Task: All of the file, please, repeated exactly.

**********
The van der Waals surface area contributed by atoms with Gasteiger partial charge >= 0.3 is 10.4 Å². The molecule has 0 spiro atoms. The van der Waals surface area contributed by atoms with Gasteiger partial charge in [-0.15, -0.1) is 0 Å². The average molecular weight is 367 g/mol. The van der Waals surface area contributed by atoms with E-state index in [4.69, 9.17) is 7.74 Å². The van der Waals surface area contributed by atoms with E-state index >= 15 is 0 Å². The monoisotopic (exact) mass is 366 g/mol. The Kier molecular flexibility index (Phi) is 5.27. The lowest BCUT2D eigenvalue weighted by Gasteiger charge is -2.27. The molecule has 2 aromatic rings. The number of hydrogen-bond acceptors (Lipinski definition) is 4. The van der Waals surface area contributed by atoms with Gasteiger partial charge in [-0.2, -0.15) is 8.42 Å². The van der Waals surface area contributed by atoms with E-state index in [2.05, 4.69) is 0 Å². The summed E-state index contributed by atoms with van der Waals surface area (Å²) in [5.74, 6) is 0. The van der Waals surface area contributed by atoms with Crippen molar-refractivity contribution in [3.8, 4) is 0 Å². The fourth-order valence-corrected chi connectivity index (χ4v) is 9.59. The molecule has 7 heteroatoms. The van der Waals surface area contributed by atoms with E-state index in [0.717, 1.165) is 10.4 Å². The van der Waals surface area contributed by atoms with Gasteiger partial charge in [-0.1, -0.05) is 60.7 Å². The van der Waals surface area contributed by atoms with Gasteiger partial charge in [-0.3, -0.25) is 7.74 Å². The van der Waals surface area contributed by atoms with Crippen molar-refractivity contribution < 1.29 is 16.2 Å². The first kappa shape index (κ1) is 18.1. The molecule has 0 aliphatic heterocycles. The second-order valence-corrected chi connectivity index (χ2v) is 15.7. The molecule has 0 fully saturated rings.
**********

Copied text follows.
The van der Waals surface area contributed by atoms with Gasteiger partial charge >= 0.3 is 10.4 Å². The molecule has 0 spiro atoms. The van der Waals surface area contributed by atoms with Gasteiger partial charge in [-0.15, -0.1) is 0 Å². The average molecular weight is 367 g/mol. The van der Waals surface area contributed by atoms with E-state index in [4.69, 9.17) is 7.74 Å². The van der Waals surface area contributed by atoms with E-state index >= 15 is 0 Å². The monoisotopic (exact) mass is 366 g/mol. The Kier molecular flexibility index (Phi) is 5.27. The lowest BCUT2D eigenvalue weighted by Gasteiger charge is -2.27. The molecule has 2 aromatic rings. The number of hydrogen-bond acceptors (Lipinski definition) is 4. The van der Waals surface area contributed by atoms with Gasteiger partial charge in [-0.2, -0.15) is 8.42 Å². The van der Waals surface area contributed by atoms with E-state index in [2.05, 4.69) is 0 Å². The summed E-state index contributed by atoms with van der Waals surface area (Å²) in [5.74, 6) is 0. The van der Waals surface area contributed by atoms with Crippen molar-refractivity contribution in [3.8, 4) is 0 Å². The fourth-order valence-corrected chi connectivity index (χ4v) is 9.59. The molecule has 7 heteroatoms. The van der Waals surface area contributed by atoms with E-state index in [0.717, 1.165) is 10.4 Å². The van der Waals surface area contributed by atoms with Gasteiger partial charge in [-0.1, -0.05) is 60.7 Å². The van der Waals surface area contributed by atoms with Gasteiger partial charge in [-0.3, -0.25) is 7.74 Å². The van der Waals surface area contributed by atoms with Crippen molar-refractivity contribution < 1.29 is 16.2 Å². The first kappa shape index (κ1) is 18.1. The molecule has 0 aliphatic heterocycles. The second-order valence-corrected chi connectivity index (χ2v) is 15.7. The molecule has 0 fully saturated rings.